My book here (Artificial intelligence A modern approach) says that the worst-case time and space complexity of a uniform-cost search algorithm would be O(b[C*/e]) , where b is the branching factor, C* is the cost of the optimal solution, and every action costs atleast e. But why is this so?
First, the complexity is
O(B^(C/e)) [exponential in
To understand it, think of a simple example case first:
G=(V,E) be a graph, with branch factor
B. The graph is unweighted (
w(e) = 1 for each
Consider finding the shortest path from S to T.
In this case, the algorithm is actually a BFS, and it will discover all nodes in the path up to length
SOL is the length of the shortest path, which is
For the general case - the same idea holds, you need to discover all nodes up to cost
C. So you discover nodes up to depth
C/e, giving you
O(B^(C/e)) total nodes needed to be explored.
The exponential factor is because: First level (root) has
B^0=1 nodes, second level has B nodes. from each of these you discover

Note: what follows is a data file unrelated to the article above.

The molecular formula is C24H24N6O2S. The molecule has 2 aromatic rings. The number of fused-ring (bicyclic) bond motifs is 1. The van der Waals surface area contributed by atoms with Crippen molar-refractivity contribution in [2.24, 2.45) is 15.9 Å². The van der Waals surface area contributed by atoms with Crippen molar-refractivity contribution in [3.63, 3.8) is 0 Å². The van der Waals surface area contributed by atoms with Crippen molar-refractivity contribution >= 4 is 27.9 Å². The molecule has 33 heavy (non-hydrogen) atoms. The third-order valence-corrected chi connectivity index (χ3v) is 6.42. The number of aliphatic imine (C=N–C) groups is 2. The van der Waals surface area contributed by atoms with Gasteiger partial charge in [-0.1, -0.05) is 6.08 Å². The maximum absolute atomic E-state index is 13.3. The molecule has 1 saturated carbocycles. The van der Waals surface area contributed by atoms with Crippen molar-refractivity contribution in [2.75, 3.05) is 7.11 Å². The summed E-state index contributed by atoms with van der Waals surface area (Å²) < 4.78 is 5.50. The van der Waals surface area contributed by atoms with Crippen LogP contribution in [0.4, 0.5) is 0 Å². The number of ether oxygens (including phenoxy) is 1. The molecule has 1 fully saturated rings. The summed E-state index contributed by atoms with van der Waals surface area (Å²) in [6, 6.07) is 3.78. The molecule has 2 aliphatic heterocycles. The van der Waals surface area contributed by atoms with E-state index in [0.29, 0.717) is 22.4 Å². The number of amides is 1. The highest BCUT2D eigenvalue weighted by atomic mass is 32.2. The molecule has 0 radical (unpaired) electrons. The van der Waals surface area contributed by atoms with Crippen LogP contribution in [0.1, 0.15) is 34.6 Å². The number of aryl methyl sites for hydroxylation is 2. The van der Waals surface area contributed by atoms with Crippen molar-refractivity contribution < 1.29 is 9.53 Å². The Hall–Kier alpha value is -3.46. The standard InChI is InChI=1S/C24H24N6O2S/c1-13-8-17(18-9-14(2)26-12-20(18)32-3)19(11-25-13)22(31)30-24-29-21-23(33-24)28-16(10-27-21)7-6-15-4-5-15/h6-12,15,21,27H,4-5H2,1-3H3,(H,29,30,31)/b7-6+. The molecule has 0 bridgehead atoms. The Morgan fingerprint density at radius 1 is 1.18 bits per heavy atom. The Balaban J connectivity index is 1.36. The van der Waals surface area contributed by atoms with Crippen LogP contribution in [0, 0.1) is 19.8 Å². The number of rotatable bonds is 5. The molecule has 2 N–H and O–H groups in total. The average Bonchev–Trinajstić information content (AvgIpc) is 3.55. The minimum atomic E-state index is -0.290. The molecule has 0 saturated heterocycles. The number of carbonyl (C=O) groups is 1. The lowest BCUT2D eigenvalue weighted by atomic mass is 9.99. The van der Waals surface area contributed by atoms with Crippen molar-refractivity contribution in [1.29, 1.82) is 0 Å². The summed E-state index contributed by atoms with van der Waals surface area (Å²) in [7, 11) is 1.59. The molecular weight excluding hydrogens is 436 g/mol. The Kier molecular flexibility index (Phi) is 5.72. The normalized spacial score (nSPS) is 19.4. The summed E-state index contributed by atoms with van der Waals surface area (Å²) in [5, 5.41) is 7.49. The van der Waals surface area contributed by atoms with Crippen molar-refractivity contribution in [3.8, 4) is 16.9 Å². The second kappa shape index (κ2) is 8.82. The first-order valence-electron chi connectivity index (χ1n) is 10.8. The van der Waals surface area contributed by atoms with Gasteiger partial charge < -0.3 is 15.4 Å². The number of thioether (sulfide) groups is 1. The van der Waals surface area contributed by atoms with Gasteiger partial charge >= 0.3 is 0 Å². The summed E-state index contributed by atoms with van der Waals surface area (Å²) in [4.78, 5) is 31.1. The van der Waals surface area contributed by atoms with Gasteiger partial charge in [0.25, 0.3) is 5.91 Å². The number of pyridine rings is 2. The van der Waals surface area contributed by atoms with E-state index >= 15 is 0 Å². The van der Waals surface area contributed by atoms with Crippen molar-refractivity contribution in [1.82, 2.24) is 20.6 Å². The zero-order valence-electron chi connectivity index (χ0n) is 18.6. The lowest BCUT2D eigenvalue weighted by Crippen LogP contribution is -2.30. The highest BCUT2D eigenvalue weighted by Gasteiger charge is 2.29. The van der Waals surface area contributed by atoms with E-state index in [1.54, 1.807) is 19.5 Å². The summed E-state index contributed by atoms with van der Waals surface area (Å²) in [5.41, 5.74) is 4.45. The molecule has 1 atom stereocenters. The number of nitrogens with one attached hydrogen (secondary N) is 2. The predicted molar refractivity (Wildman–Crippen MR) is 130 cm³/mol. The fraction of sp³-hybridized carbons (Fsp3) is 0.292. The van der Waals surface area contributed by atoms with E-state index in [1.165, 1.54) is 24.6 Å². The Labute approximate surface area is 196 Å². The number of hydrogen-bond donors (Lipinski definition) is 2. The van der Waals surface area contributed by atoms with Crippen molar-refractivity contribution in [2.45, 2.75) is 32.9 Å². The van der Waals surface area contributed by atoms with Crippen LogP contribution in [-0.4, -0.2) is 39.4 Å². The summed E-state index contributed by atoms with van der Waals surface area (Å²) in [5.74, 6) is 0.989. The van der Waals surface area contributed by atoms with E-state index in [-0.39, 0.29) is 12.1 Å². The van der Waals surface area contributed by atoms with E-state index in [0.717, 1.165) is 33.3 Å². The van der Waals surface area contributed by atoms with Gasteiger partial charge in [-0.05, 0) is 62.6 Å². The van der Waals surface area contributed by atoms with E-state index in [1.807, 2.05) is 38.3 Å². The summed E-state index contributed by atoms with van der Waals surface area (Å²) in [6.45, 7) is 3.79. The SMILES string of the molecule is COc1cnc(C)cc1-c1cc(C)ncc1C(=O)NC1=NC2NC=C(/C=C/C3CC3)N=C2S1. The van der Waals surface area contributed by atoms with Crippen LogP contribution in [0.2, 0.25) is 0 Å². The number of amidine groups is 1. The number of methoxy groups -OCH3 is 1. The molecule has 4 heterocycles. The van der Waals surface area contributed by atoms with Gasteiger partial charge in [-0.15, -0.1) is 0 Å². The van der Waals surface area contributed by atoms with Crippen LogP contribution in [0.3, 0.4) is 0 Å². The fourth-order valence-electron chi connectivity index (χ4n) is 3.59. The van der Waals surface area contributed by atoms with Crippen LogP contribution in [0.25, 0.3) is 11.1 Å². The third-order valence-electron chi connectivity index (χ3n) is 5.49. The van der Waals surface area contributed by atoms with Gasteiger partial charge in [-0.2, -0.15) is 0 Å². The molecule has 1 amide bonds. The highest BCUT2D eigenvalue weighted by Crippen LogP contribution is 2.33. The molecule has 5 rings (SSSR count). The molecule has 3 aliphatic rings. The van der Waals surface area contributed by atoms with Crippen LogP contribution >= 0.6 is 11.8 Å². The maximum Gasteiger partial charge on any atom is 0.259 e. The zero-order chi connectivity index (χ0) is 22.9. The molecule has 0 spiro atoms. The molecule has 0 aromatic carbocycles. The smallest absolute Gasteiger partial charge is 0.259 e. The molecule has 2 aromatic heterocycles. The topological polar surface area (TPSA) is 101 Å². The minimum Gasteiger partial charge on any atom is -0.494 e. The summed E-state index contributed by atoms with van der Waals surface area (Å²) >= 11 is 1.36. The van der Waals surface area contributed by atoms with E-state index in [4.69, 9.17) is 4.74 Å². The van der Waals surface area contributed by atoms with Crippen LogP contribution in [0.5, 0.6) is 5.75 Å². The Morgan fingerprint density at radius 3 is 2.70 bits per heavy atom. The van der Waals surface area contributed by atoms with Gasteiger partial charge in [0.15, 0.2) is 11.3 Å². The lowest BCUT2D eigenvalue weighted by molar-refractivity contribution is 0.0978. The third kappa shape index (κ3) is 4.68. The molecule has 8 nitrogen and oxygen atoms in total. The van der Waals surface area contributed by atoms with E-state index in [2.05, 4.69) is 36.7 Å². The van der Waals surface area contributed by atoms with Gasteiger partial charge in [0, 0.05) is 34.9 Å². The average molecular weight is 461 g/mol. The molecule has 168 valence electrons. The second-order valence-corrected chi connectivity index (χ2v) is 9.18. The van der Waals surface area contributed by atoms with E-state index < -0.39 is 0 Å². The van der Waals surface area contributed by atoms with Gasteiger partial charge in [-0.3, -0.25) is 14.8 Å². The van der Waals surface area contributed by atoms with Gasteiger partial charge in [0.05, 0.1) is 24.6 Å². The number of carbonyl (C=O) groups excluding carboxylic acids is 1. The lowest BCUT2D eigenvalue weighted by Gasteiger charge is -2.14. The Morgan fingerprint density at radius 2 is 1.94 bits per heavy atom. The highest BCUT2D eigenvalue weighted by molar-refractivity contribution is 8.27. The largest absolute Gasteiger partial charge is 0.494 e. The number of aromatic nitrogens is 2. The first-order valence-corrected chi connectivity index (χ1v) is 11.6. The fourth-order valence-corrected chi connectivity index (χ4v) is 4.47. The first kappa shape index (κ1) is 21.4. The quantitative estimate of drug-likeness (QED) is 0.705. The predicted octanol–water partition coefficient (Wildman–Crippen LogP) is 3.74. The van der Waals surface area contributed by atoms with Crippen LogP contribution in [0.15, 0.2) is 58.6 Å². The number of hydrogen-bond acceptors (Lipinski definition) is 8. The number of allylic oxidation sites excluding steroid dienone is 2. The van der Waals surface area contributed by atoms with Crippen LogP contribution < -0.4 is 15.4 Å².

B nodes, giving you
Missed it so far, but the title asks for space complexity and not time complexity. However, the answer remains the same, since a uniform cost search holds a
visited set, for already visited nodes. Since each node you discover is also added to it - the answer remains
C*/e means average number of nodes which should be visited during the search, and for visiting each of this nodes you should look at all possible
b branches (at least root nodes), so you should check b[C*/e] node in your search. which is your search time complexity, this is by assuming process on each node takes O(1).
P.S: It's Ω(b[C*/e])in worst case